Kenyan-born Peter Kithene understood tragedy by age 12. He lost both of his parents, as well as six siblings, leaving him to care for his remaining younger sister and two brothers. After witnessing these deaths – which were caused by a lack of treatment for even minor illnesses – Kithene was later inspired to found Mama Maria Kenya.
MMK is the parent organization that runs two Mama Maria clinics in Kenya. They provide basic walk-in and short-term inpatient care, maternal and prenatal care, childhood immunizations, pediatric care and emergency transport.
In 2007, Kithene was chosen as CNN's Global Heroes honoree as a "Medical Marvel" for his work with MMK. He now lives in Seattle with his wife, Katrina, and 3-year-old son Math.
"The goal is to create a network of care for the poorest of the poor across Kenya," said Katrina Kithene, who co-founded the organization with her husband.
The couple met in Seattle while Katrina worked for a nonprofit that gave up-and-coming Africans scholarships to make significant change in their homelands. Katrina said Peter became their "poster boy." They had a small village wedding in 2005 in Kenya, and in the same trip opened their first clinic.
As a young person, Kithene lived in Kenya until moving to Seattle to attend the University of Washington. He grew up in Muhuru Bay, a poverty-stricken Kenyan village where health care was inaccessible.
"When I grew up, something as simple as diarrhea was a death sentence," he said.
Before Kithene started the Mama Maria Clinic in his village, hospital visits were too expensive for many, and too far away for the sick to travel. His parents' deaths resulted from this lack of treatment. To this day, Kithene is unsure what they died from.
He said founding MMK brought him closure.
"This is my way of coming to terms," he said. "I want people to know what their loved ones died from."
After losing his parents, Kithene said his wish to continue his education conflicted with cultural pressure from his relatives to provide for his younger siblings and drop out of school.
However, his grandmother, who lived only 15 miles away, wanted him to continue his education, so he moved to the nearby village to live with her and finish primary school.
Still, for many orphans, access to private secondary schooling was limited and far too expensive. Despite these hurdles, he chose to devote his time to studying in hopes of getting into Kenya's premiere secondary school in Nairobi.
"We would read until 5 in the evening, then go home to our grandma's to eat, then go to study again until 10," he said.
On one of these long days of studying, his grandmother did not have food in the house, so he decided to stay at school. A woman jogged by and they ended up having a short conversation.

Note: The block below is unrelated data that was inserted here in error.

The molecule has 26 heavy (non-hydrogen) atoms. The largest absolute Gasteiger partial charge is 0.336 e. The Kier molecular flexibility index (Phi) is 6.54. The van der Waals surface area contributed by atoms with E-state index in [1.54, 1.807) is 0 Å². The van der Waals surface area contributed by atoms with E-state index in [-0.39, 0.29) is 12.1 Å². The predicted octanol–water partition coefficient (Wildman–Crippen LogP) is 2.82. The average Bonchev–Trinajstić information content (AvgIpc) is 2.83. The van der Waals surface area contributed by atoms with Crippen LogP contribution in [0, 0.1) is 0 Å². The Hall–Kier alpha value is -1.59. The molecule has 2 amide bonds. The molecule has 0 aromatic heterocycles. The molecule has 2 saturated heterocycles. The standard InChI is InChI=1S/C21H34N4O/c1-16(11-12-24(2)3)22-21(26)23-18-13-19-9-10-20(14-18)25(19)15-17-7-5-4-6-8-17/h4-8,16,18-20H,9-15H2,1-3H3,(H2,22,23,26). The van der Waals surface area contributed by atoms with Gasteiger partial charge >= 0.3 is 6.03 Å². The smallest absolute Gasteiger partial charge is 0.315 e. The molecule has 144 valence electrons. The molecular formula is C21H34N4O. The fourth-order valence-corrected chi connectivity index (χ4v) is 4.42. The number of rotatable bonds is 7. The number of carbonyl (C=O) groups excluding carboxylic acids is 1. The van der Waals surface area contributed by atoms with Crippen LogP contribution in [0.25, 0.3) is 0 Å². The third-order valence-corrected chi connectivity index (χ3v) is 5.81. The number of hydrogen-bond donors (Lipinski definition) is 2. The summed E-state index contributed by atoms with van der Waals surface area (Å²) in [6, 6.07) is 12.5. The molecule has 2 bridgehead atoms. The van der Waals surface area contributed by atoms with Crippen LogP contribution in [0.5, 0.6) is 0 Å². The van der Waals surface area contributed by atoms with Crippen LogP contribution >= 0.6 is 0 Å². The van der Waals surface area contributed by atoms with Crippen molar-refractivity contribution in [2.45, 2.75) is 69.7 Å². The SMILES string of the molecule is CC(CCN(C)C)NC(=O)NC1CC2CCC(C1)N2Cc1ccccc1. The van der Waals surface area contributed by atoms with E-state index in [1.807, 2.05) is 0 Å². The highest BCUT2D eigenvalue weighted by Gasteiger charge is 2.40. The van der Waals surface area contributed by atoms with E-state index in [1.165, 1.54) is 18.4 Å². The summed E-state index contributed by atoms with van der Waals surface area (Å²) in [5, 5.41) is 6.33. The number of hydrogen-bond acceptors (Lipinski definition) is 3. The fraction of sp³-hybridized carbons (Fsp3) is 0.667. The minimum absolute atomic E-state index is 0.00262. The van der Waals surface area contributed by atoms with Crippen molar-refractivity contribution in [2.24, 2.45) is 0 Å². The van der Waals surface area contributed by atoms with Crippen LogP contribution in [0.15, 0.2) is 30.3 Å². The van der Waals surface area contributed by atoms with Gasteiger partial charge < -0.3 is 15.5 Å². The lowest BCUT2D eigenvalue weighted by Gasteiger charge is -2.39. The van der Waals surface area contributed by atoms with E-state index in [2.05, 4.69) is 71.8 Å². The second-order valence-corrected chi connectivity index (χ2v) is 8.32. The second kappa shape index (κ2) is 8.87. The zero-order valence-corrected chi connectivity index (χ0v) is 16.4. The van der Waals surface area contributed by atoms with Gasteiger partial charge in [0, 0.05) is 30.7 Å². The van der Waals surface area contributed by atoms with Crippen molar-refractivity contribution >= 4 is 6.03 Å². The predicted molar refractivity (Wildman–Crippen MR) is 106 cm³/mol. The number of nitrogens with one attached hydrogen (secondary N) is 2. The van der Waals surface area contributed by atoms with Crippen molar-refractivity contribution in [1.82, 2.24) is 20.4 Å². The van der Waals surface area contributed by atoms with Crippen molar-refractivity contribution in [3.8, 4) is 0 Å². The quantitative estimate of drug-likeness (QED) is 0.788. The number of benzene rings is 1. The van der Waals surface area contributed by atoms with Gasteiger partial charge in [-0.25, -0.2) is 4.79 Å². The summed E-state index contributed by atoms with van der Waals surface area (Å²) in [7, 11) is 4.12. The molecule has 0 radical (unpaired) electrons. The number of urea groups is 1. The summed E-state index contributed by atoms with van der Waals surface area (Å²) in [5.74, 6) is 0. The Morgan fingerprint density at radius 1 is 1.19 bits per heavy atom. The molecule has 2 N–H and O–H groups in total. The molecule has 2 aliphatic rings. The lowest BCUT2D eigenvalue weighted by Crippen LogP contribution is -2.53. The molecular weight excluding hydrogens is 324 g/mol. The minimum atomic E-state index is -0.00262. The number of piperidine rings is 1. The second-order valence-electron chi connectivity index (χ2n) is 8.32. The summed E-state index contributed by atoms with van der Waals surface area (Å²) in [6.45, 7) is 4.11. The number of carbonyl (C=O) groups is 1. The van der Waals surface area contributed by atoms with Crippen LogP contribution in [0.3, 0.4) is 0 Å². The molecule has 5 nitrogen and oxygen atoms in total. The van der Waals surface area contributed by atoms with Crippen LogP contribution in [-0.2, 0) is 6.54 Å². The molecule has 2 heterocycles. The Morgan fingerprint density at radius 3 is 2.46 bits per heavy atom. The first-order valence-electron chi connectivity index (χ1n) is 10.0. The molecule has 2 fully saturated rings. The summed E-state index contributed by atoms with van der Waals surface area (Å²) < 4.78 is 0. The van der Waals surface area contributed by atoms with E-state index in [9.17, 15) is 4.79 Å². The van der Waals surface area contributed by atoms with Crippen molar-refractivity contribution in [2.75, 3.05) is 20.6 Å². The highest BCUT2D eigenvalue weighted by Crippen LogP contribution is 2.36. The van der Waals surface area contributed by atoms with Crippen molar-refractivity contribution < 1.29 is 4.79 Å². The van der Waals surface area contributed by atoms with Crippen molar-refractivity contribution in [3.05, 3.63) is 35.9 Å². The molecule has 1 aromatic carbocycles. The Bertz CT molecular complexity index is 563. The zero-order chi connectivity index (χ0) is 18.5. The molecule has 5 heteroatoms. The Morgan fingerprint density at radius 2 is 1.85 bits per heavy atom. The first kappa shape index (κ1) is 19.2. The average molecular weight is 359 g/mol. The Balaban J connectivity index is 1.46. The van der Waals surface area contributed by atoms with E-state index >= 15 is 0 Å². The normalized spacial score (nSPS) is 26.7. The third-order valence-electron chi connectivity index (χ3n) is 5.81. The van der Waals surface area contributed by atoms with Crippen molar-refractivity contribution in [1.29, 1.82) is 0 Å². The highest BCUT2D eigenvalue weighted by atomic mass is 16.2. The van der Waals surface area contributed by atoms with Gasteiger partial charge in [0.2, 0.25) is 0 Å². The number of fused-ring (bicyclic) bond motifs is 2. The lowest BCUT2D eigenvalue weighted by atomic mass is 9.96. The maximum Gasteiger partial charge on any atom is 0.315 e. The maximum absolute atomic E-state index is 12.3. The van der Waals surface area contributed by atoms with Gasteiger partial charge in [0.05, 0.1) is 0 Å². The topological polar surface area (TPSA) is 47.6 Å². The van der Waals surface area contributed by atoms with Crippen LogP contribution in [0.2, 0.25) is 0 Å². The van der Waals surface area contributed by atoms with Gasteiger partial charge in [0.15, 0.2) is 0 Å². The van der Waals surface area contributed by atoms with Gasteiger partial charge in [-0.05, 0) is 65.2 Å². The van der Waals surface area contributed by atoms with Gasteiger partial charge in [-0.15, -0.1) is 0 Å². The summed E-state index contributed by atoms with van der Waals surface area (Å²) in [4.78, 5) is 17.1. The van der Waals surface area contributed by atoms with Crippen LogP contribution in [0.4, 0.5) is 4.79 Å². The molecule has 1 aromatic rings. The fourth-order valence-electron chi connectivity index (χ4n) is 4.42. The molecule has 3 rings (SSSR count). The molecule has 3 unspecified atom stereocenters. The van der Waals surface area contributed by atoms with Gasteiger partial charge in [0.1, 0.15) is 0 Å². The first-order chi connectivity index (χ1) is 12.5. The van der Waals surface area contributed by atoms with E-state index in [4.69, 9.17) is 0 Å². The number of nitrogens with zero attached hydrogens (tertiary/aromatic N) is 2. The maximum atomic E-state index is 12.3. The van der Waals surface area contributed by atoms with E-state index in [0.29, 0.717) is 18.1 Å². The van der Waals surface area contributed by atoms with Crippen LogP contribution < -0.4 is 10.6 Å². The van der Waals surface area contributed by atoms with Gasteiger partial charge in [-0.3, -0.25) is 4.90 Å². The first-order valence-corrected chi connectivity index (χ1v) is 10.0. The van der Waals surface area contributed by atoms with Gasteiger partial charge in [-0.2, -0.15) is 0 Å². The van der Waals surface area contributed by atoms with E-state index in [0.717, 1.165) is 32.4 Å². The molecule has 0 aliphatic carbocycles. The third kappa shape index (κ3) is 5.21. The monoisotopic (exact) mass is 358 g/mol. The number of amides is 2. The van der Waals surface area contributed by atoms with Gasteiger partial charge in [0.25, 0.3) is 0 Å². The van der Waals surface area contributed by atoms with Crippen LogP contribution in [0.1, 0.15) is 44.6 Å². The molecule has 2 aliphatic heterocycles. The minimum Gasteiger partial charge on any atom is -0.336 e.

Stacy Crites, an American, ran a medical clinic with her husband 15 miles away. Kithene asked Crites if she could give him a postage stamp to send his application to the Starehe Boys Center in Nairobi. She agreed to look over his application at her clinic and help him mail it.
This small act led to a long-lasting relationship between Kithene and the Crites family. After two years in Kenya the Crites moved to Seattle, giving Kithene a motivation to apply to the nearby University of Washington.
The UW accepted Kithene and he lived with the Crites family for his first quarter. However, Stacy's husband, Larry Crites, said that by Kithene's second quarter he had made enough connections – including scholarships and work -- that he was able to be self-sufficient.
As a junior in 2005, Kithene founded MMK and opened his first clinic in hopes of bringing reliable health care to his community in Muhuru Bay.
Kithene said the story of his brother who is still living, but deaf from meningitis, gave him yet another reason to open the medical clinic in his village.
"Now, I see kids that come in with the same condition, and we are able to treat that," he said. "I see how simple it is to prevent all those kinds of suffering."
The Mama Maria Clinic has a program for orphaned children, providing them medical treatment even when they have no one to pay for them. However, Kithene said that some form of payment is always required; nothing is given away for free.
"I want people to invest in health, not sell their medication on the black market," he said.
Katrina Kithene said she is most proud of MMK's longevity as a nonprofit organization.
"We've been able to sustain it without compromising our values," she said.
Funding for the clinic comes from many sources including grants, donors, and their annual auction event.
Katrina Kithene said she hopes the Seattle community will get involved in any way they can.
"There's something about finding a connection to something bigger than you," she said. "If it's something that speaks to you, don't hesitate."
MMK's fourth annual auction is Saturday, Nov. 14, 6 p.m. at St. Demetrios Hall (2100 Boyer Ave. E.). Tickets (available at www.mamamaria.org ) are $80 and include dinner and entertainment, including an African dance party after the auction. Guest speaker will be Dr. Stephen Gloyd, professor and associate chair of the Department of Global Health at the University of Washington.